Concerning the storage of imaging data, both the V-LUX 5 and the E-M5 III write their files to SDXC cards. The E-M5 III supports UHS-II cards (Ultra High Speed data transfer of up to 312 MB/s), while the V-LUX 5 can use UHS-I cards (up to 104 MB/s).
For some imaging applications, the extent to which a camera can communicate with its environment can be an important aspect in the camera decision process. The table below provides an overview of the connectivity of the Leica V-LUX 5 and Olympus OM-D E-M5 Mark III and, in particular, the interfaces the cameras (and selected comparators) provide for accessory control and data transfer.
| WiFi |
| NFC |
|1.||Leica V-LUX 5||Y||stereo||mono||-||-||micro||2.0||Y||-||Y|
|2.||Olympus E-M5 III||Y||stereo||mono||Y||-||micro||2.0||Y||-||Y|
|3.||Canon G5 X Mark II||-||stereo||mono||-||-||micro||3.1||Y||-||Y|
|4.||Leica D-LUX 7||Y||stereo||mono||-||-||micro||2.0||Y||-||Y|
|6.||Leica V-LUX Typ 114||Y||stereo||mono||Y||-||micro||2.0||Y||Y||-|
|8.||Olympus E-M5 II||Y||stereo||mono||Y||-||micro||2.0||Y||-||-|
|11.||Panasonic FZ1000 II||Y||stereo||mono||Y||-||micro||2.0||Y||-||Y|
|15.||Sony RX100 VII||-||stereo||mono||Y||-||micro||2.0||Y||Y||Y|
|16.||Sony RX100 VI||-||stereo||mono||-||-||micro||2.0||Y||Y||Y|
|17.||Sony RX10 II||Y||stereo||mono||Y||Y||micro||2.0||Y||Y||-|
It is notable that the E-M5 III has a microphone port, which can help to improve the quality of audio recordings by attaching an external microphone. The V-LUX 5 does not feature such a mic input.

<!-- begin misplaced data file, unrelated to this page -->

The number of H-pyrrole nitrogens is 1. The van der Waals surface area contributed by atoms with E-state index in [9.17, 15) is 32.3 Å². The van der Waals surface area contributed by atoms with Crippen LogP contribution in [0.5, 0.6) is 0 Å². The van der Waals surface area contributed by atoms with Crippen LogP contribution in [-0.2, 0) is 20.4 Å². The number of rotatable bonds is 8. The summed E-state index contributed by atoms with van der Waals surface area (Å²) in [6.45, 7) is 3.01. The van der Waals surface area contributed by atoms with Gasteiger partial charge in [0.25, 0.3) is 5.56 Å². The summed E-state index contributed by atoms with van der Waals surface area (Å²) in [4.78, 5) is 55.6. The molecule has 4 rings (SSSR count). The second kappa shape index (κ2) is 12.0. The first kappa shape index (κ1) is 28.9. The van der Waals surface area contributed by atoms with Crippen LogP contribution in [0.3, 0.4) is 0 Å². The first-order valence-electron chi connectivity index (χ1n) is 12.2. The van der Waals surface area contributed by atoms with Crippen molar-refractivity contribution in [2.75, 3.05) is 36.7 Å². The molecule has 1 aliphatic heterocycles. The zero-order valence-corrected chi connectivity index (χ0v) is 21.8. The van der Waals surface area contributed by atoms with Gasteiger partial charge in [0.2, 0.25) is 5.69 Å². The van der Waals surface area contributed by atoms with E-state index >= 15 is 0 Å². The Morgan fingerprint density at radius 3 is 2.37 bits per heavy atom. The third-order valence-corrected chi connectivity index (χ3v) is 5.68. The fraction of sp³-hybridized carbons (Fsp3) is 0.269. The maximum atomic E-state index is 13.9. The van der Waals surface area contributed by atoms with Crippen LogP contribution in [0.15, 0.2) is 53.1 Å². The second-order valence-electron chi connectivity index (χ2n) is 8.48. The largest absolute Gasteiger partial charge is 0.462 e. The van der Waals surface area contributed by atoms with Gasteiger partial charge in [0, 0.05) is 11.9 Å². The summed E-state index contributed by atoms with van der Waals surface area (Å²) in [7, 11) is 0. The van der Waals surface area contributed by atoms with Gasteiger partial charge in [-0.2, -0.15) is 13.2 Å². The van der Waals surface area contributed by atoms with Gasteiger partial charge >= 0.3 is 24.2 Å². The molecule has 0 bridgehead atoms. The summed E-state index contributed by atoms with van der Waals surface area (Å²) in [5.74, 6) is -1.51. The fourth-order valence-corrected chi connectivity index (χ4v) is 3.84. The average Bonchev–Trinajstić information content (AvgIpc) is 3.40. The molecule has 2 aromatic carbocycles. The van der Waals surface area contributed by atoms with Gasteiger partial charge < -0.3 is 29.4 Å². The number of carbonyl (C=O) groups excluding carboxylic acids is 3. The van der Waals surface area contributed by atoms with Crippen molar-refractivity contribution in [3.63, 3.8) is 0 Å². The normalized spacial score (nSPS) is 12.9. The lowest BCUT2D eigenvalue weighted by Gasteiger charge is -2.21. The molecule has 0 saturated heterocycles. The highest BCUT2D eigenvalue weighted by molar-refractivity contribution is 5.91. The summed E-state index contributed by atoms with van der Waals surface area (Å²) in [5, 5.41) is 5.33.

Both the V-LUX 5 and the E-M5 III are recent models that are part of the current product line-up. The V-LUX 5 replaced the earlier Leica V-LUX Typ 114, while the E-M5 III followed on from the Olympus E-M5 II. Further information on the two cameras (e.g. user guides, manuals), as well as related accessories, can be found on the official Leica and Olympus websites.
So how do things add up? Which of the two cameras – the Leica V-LUX 5 or the Olympus E-M5 III – has the upper hand? Is one clearly better than the other? The listing below highlights the relative strengths of the two models.
Reasons to prefer the Leica V-LUX 5:
- Better moiré control: Has an anti-alias filter to avoid artificial patterns to appear in images.
- Better video: Provides higher movie framerates (4K/30p versus 4K/30p).
- Larger viewfinder image: Features a viewfinder with a higher magnification (0.70x vs 0.68x).
- More detailed LCD: Has a higher resolution rear screen (1240k vs 1040k dots).
- Faster burst: Shoots at higher frequency (12 vs 10 flaps/sec) to capture the decisive moment.
- Ready to shoot: Has a lens built-in, whereas the E-M5 III requires a separate lens.
- Longer lasting: Can take more shots (350 versus 310) on a single battery charge.
- Easier fill-in: Is equipped with a small onboard flash to brighten deep shadow areas.
- More prestigious: Has the Leica luxury appeal, which ensures a high resale price.
- More heavily discounted: Has been on the market for longer (launched in July 2019).
Arguments in favor of the Olympus OM-D E-M5 Mark III:
- Maximized detail: Lacks an anti-alias filter to exploit the sensor's full resolution potential.
- High quality composites: Can combine several shots after pixel-shifting its sensor.
- Better image quality: Features bigger pixels on a larger sensor for higher quality imaging.
- Richer colors: The pixel size advantage translates into images with better, more accurate colors.
- More dynamic range: Larger pixels capture a wider spectrum of light and dark details.
- Better low-light sensitivity: Larger pixels means good image quality even under poor lighting.
- Better live-view autofocus: Features on-sensor phase-detection for more confident autofocus.